Anyway, so after a few months of enjoying the party circuit, eating other people’s appetizers, drinking other people’s wine, buying the bare minimum in party sh*t, and pretending that I was not extremely uncomfortable in situations like this, it became patently obvious that it was MY turn to host something. The pressure was on. What kind of crap could I get my neighbours to buy that would be exciting and new? Then, call it kismet, or universal forces at work, I saw an ad for a woman who did LINGERIE PARTIES! What an amazing idea! I would be the talk of the neighbourhood for months to come. I could picture my neighbours ooh-ing and ah-ing over delicate lace and finery, buying flannel nightgowns, or perhaps the more daring among them purchasing satin negligees as they giggled in delight. There would be fancy h’ors d’oeuvres and wine, and once I had hosted the party to end all parties, I would NEVER have to go to another one again, which was really my ultimate goal! So I called the woman, whose name was Donna:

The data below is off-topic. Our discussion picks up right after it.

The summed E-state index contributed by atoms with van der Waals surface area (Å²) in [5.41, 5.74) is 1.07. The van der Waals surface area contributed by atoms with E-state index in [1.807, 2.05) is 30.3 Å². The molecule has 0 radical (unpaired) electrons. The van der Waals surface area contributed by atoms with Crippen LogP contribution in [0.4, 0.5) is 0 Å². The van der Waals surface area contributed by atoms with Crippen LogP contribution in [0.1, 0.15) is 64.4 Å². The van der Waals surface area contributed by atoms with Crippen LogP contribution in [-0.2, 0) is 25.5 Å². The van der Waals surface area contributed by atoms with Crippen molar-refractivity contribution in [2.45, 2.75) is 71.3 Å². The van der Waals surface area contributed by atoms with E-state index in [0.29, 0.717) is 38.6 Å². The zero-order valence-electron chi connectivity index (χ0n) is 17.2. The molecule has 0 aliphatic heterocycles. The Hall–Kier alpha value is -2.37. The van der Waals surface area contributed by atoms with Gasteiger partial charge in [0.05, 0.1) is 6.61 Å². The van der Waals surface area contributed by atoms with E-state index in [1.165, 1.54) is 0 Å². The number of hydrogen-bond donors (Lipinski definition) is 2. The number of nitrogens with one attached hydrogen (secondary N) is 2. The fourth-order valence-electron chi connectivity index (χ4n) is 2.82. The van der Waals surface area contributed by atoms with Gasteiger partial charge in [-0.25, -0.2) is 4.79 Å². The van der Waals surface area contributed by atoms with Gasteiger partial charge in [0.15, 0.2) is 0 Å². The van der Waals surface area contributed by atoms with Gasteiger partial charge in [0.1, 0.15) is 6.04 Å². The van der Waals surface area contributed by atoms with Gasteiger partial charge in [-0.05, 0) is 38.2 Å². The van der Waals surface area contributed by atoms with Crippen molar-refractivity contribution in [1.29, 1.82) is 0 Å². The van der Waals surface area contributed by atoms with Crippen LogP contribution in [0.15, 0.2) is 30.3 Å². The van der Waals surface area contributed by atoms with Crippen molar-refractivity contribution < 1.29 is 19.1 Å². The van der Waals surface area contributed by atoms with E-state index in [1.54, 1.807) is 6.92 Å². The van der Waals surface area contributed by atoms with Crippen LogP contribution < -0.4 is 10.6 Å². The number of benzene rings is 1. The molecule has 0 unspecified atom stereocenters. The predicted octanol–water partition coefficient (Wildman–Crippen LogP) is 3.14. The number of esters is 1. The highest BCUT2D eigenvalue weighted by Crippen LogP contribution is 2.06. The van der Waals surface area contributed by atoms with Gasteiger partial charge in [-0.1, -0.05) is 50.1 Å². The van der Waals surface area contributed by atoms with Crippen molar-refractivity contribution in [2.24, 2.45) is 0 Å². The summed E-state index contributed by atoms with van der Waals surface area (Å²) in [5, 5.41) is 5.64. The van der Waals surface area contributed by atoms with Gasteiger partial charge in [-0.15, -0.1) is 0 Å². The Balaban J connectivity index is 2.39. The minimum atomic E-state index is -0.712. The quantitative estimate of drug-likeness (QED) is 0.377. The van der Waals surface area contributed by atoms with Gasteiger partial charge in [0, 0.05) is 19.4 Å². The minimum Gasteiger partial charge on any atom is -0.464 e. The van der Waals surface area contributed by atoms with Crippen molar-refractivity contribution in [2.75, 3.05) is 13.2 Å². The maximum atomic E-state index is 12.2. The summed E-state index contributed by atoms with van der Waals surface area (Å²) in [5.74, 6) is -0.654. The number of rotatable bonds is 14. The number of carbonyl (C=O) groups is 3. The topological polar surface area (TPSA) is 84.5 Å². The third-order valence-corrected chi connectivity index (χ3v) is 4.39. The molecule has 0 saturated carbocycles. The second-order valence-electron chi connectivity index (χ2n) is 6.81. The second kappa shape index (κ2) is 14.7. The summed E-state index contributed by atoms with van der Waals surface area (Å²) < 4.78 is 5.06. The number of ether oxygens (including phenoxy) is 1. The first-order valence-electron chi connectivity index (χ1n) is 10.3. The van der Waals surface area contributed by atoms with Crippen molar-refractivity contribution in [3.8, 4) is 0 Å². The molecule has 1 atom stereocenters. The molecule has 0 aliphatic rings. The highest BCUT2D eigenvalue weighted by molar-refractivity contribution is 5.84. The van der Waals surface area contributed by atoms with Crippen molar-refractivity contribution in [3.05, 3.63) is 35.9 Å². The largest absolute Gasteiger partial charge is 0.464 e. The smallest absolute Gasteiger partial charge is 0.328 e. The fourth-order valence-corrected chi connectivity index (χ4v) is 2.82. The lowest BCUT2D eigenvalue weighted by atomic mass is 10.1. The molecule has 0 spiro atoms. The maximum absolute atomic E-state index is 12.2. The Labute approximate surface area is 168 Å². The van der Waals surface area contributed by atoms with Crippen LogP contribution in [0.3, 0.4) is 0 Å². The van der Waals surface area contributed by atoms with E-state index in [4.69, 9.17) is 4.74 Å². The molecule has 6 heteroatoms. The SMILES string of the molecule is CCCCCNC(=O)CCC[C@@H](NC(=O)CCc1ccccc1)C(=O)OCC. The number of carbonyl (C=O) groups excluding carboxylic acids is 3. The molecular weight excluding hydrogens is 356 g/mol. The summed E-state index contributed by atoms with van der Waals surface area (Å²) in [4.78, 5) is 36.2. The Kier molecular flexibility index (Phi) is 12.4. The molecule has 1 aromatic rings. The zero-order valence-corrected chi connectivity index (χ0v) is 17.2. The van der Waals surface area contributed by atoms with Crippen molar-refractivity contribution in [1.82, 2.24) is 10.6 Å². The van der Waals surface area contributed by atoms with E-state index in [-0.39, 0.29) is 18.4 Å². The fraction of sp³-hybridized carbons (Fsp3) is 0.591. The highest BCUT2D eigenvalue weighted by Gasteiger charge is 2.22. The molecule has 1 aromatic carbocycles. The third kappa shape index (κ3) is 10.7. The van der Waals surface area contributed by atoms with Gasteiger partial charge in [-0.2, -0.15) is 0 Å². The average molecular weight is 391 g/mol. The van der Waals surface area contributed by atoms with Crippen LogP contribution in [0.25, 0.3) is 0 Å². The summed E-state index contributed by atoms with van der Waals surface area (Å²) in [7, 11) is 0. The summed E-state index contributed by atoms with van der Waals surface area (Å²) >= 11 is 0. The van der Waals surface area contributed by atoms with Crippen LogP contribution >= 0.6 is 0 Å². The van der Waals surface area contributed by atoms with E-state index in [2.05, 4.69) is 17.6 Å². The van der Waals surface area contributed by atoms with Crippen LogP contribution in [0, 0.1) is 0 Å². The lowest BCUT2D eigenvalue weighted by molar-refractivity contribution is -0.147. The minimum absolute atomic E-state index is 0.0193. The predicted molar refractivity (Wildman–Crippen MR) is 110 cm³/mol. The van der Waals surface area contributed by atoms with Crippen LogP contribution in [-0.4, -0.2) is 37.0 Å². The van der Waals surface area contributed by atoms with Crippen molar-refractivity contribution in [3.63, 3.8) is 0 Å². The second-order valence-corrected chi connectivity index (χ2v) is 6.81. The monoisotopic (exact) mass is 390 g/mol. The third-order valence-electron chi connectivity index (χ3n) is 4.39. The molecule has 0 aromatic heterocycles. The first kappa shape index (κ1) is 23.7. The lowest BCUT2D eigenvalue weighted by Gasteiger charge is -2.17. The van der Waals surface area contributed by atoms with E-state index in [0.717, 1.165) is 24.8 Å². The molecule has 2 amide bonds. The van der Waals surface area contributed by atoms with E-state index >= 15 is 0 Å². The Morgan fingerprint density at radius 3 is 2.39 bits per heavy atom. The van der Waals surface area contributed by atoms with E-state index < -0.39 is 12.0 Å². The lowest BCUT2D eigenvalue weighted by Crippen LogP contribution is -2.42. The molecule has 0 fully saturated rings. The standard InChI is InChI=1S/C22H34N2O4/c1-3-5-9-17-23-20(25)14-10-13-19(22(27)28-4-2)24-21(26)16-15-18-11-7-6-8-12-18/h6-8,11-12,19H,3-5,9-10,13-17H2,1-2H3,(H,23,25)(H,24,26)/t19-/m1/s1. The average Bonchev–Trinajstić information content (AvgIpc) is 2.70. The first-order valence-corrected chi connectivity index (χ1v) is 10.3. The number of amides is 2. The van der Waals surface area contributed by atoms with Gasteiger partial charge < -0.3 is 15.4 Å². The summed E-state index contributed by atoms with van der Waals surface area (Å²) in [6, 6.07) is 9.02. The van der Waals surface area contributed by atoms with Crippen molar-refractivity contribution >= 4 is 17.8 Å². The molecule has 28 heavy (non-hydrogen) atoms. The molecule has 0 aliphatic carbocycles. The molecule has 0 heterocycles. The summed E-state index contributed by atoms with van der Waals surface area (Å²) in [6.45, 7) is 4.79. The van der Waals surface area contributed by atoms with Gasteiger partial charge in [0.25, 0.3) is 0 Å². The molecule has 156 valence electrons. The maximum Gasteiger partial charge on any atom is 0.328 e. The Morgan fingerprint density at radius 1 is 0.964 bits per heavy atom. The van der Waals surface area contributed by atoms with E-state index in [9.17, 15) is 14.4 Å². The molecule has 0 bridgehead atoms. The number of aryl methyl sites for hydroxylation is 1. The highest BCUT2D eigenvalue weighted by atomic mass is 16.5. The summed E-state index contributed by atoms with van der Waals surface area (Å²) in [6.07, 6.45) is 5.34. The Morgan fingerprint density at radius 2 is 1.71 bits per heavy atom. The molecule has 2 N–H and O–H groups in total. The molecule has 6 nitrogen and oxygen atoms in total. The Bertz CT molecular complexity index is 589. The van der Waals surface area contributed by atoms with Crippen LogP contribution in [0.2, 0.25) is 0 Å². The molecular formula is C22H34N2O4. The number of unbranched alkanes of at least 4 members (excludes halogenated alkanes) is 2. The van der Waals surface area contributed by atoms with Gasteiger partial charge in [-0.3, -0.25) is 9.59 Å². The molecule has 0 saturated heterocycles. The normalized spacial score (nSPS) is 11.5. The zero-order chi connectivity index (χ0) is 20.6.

Me: Hi there! I’m interested in hosting a lingerie party!
Donna: Super. They’re so much fun! I assume your guests will be open to just about anything?
Me: Oh sure—lace, flannel, satin…
Donna: Did I mention the hostess gets a 10% discount?
Me: Oh cool! Can I book for next Saturday?
I invited all the neighbour ladies and everyone was super-excited at the thought of my Lingerie Party; one of the women even invited her mother, who was a little less Modern and wore a white net cap over the bun in her hair and a dress with an apron, but still, I thought it would be fun for her to hang out with us. I envisioned Donna arriving with racks of nighties in all the colours of the rainbow, and maybe some cheeky bra and panty sets that would make my Mennonite friends blush a wee bit, and there would be a shopping frenzy the likes of which no one had ever seen, allowing me to receive the ‘surprise bonus gift’ that Donna had mentioned.